We put the money in the jars today.
It’s part of a budgeting exercise popularized by Gail Vaz Oxlade on her show Til Debt Do Us Part and it’s a devastatingly simple to spend more wisely, or at the very least understand your spending better.
In case you’re not familiar, let me give you a quick run down. You plug in some numbers into Gail’s spreadsheet (i.e. your monthly earnings, your monthly expenditures) and her calculations spit out how much money you can/should allot for each of five jars. It’s a bit like a vending machine, except instead of giving you a bag of Hickory Stick-flavoured regret, you get financial planning.
It can be …jarring… at first to see how much (or little) money you have to spend on each area of your life in any given week. Above is a dramatization. We have more than zero dollars this week.
Her calculations come with handy “shoulds” like how much you should aim to spend on housing (no more than 35% of your monthly income) and how much on debt (15%) and savings (10%). It’s a quick way to see whether you’re spending, for example, a little too much on “Life” (should be 25%) and nothing on savings. If you need a reason to start saving 10% of your income, just Google yourself to your bank’s retirement calculator and find out your chances of retiring before age 95. Or don’t and just spend that 10% on wine instead.
Our version of the magic jars
In a flurry of optimism Saturday, Jason suggested we give the jars a shot for February. I must have finally subtly mentioned a budget enough times for him to narrow his options to: capitulate or distract me with a Downton Abby marathon.
He agreed to jarring up our funds for the next month just before realizing February was pretty much upon us. But that didn’t dissuade him. We tallied up some approximations of our spending for Gail’s spreadsheet and he volunteered to gather the cash while I was at work today.
I came home to an envelope of crisp, maple-scented polymer bills just waiting for me to tuck them into their new vessels.
I did this jar budget a few years back when I was living the single life and trying to spend more consciously. This time around, my goal is even less defined. Naturally, there’s the nebulous end-game of wanting to have a little more money in my account between paydays. But there’s also the spectre of a shaky Alberta economy (oil at $48.24 a barrel and the Canadian dollar at $0.79—not a fun way to celebrate Throwback Thursday) and tax season looming (just in time for me to finish paying my 2014 taxes). It just seems like a smart time to get on top of our money before… it gets on top of us, I guess? And evaporates?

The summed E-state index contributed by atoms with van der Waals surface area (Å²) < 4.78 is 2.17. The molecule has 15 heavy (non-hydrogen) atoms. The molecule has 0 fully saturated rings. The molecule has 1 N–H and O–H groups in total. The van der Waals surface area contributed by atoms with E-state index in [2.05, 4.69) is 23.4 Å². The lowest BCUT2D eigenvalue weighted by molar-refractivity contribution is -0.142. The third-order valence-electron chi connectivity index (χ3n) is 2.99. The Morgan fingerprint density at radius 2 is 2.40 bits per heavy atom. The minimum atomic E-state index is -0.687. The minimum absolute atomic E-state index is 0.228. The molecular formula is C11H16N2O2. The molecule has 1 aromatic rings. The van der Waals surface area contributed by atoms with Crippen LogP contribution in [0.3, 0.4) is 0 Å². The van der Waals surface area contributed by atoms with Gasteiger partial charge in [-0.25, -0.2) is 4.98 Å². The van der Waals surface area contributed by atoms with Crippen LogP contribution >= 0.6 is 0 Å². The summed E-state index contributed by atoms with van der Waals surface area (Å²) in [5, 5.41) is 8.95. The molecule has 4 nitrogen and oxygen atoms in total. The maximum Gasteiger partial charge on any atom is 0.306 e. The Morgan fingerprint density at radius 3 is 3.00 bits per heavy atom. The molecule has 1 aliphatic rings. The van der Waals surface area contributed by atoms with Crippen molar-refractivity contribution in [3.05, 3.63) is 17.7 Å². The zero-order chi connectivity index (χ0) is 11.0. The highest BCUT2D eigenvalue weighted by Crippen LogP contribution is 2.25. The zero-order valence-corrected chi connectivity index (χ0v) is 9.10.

Day 1 on the magic jars
Our jars aren’t especially lean. We’ve started with numbers based on what we think we spend in a variety of areas, like groceries, entertainment, clothes and gifts, and our vehicles. It shouldn’t be hard for us to keep our spending within the world of the jars. Shouldn’t. Maybe we’ll slim them down in subsequent weeks.
We mostly tapped into the Food jar today. We spent on such essentials as Soy Milk, Miso Gravy and a brownie. No feelings of deprivation to report! Before we went on our brownie mission (decided we needed something to assuage the windchill after temperatures have dropped about 20 degrees Celsius since last week), Jason momentarily forgot we were drawing our loonies and Bordens only from the jars. If nothing else, we’ll probably save a few dollars on debit fees this month.
My guess is we’ll have some serious bank left at the end of the week. No promises on what we’ll do with it. We do have an empty Bulleit bourbon bottle where we’ve been stuffing our small bills as a makeshift, rye-scented piggy bank. Maybe an RRSP would be wiser? Or just more bourbon?
Will keep you posted. Anyone else ever try the magic jars? Did you have success?